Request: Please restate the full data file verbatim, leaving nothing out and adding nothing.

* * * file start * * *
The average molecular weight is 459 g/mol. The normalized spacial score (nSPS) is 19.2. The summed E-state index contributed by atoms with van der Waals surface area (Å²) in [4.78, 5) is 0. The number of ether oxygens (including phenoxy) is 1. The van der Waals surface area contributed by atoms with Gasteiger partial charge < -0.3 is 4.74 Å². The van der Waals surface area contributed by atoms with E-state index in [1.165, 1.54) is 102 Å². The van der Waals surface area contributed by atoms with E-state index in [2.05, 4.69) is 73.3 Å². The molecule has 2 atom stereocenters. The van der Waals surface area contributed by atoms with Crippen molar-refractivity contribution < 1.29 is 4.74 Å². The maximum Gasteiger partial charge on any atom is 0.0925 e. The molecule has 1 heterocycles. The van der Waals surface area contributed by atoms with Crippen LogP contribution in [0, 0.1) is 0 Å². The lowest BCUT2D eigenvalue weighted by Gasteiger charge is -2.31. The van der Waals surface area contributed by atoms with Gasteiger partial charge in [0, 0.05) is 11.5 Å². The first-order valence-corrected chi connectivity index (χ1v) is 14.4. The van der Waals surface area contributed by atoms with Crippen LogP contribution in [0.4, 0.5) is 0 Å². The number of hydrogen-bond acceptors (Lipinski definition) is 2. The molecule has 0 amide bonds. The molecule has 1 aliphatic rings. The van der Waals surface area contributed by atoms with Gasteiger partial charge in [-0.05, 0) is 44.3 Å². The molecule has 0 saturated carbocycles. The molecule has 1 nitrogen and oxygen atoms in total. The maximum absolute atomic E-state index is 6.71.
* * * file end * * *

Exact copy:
The average molecular weight is 459 g/mol. The normalized spacial score (nSPS) is 19.2. The summed E-state index contributed by atoms with van der Waals surface area (Å²) in [4.78, 5) is 0. The number of ether oxygens (including phenoxy) is 1. The van der Waals surface area contributed by atoms with Gasteiger partial charge < -0.3 is 4.74 Å². The van der Waals surface area contributed by atoms with E-state index in [1.165, 1.54) is 102 Å². The van der Waals surface area contributed by atoms with E-state index in [2.05, 4.69) is 73.3 Å². The molecule has 2 atom stereocenters. The van der Waals surface area contributed by atoms with Crippen molar-refractivity contribution < 1.29 is 4.74 Å². The maximum Gasteiger partial charge on any atom is 0.0925 e. The molecule has 1 heterocycles. The van der Waals surface area contributed by atoms with Crippen LogP contribution in [0, 0.1) is 0 Å². The lowest BCUT2D eigenvalue weighted by Gasteiger charge is -2.31. The van der Waals surface area contributed by atoms with Gasteiger partial charge in [0, 0.05) is 11.5 Å². The first-order valence-corrected chi connectivity index (χ1v) is 14.4. The van der Waals surface area contributed by atoms with Crippen LogP contribution in [0.4, 0.5) is 0 Å². The number of hydrogen-bond acceptors (Lipinski definition) is 2. The molecule has 0 amide bonds. The molecule has 1 aliphatic rings. The van der Waals surface area contributed by atoms with Gasteiger partial charge in [-0.05, 0) is 44.3 Å². The molecule has 0 saturated carbocycles. The molecule has 1 nitrogen and oxygen atoms in total. The maximum absolute atomic E-state index is 6.71.